Symphony-size at 17 members total, Mother Falcon is redefining the lofty implications that the word orchestra can produce. The studious clan, many of the members students at The University of Texas at Austin, bring the orchestra way down to earth, bridging indie rock, an undeniable jazz theory background, and fluttering strings with a jovial spirit for dance in all its forms.
Mother Falcon spread their wings far and wide with their second release, You Knew. Although meticulously arranged, the album isnt a grand lesson in jazz improvisation, or an elaborate showcase of the troupes talent in creating crescendos. Rather, its a study of movement emphasized by the precision of plucking tension with strings and carefully maneuvering the moments with triumphant duets.
You Knew runs an impressive range of emotive responses, from the cautious plucks on Sleep to the dramatic pleas of Porcelain. While the orchestra isnt quite as poignant as their contemporaries, their knack for slow, commanding builds is present. The string section of Mother Falcon is whip-smart, especially the jolting violins, which forms the backbone of the bands dominating harmonies.
What’s a tad disappointing, though, is how Mother Falcon struggles at pairing genders to match the caliber of their instrumentation. The back-and-forth rapport between the outfit’s male and female vocals dont quite sink in with the comfort and depth that, say, Régine Chassagne and Win Butlers do. Often the lyrics are exhaled so fast that theyre impossible to discern, particularly at the beginning of Marigold, where the strings thwart the vocals in a subpar mix. A welcome break cuts the tension in the middle, with a chorus of fight fight fight,” but the sentiment of liberation is the very same.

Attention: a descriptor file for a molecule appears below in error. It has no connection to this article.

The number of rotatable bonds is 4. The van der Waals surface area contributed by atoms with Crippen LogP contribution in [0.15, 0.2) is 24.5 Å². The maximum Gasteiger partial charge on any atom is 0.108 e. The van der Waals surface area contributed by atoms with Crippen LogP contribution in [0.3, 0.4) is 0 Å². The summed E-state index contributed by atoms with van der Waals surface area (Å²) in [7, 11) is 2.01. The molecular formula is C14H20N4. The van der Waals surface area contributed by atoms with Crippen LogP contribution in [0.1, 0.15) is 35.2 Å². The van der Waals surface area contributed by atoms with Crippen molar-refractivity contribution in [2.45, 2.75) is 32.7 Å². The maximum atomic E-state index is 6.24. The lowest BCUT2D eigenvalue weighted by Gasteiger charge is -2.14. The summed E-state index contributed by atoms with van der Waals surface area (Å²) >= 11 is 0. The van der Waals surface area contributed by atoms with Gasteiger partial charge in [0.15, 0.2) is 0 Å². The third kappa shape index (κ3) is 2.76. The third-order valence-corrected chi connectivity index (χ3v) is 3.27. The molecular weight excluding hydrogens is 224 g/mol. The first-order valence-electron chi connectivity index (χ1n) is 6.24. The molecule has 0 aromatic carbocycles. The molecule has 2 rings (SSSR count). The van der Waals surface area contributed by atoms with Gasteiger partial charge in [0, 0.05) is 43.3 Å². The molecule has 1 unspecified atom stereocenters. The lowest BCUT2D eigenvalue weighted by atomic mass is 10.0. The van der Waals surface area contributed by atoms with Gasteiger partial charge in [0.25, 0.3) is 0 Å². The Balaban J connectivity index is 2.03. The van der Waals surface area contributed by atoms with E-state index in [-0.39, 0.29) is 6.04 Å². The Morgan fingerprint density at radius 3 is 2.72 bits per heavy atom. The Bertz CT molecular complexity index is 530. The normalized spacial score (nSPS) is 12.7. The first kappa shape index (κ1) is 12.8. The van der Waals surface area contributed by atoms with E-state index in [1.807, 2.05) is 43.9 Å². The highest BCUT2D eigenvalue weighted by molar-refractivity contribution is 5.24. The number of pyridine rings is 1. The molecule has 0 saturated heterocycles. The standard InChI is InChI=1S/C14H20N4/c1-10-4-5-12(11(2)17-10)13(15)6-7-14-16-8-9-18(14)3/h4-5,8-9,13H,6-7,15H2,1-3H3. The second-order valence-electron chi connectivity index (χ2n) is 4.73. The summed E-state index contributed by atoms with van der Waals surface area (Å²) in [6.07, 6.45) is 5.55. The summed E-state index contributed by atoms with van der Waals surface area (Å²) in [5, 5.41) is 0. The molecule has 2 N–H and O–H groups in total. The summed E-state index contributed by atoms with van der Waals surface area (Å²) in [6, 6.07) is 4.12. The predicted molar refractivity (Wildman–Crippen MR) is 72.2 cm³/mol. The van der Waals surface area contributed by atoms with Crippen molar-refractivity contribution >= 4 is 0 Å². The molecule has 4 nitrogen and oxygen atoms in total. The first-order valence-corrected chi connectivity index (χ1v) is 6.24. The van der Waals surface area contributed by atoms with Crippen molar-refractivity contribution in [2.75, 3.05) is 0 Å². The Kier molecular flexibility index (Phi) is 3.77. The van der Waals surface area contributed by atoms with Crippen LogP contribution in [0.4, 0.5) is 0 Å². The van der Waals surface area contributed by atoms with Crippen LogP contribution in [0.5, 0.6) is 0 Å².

Where Mother Falcon can grow is from expanding their western-dried ditties. The rollicking When It Was Good and the croaking violins of Marfa are as close to roaming a prairie as a personal listening experience can encompass. When the final number Whats the Matter thunders in, the album ends on a heart-swelling note after an electric ride, bookmarking You Knew as another testament to this young troupes talent. With tighter vocals and more time, Mother Falcon will soar higher — maybe even further than our present eyes can see.
Essential Tracks: Marfa”, When It Was Good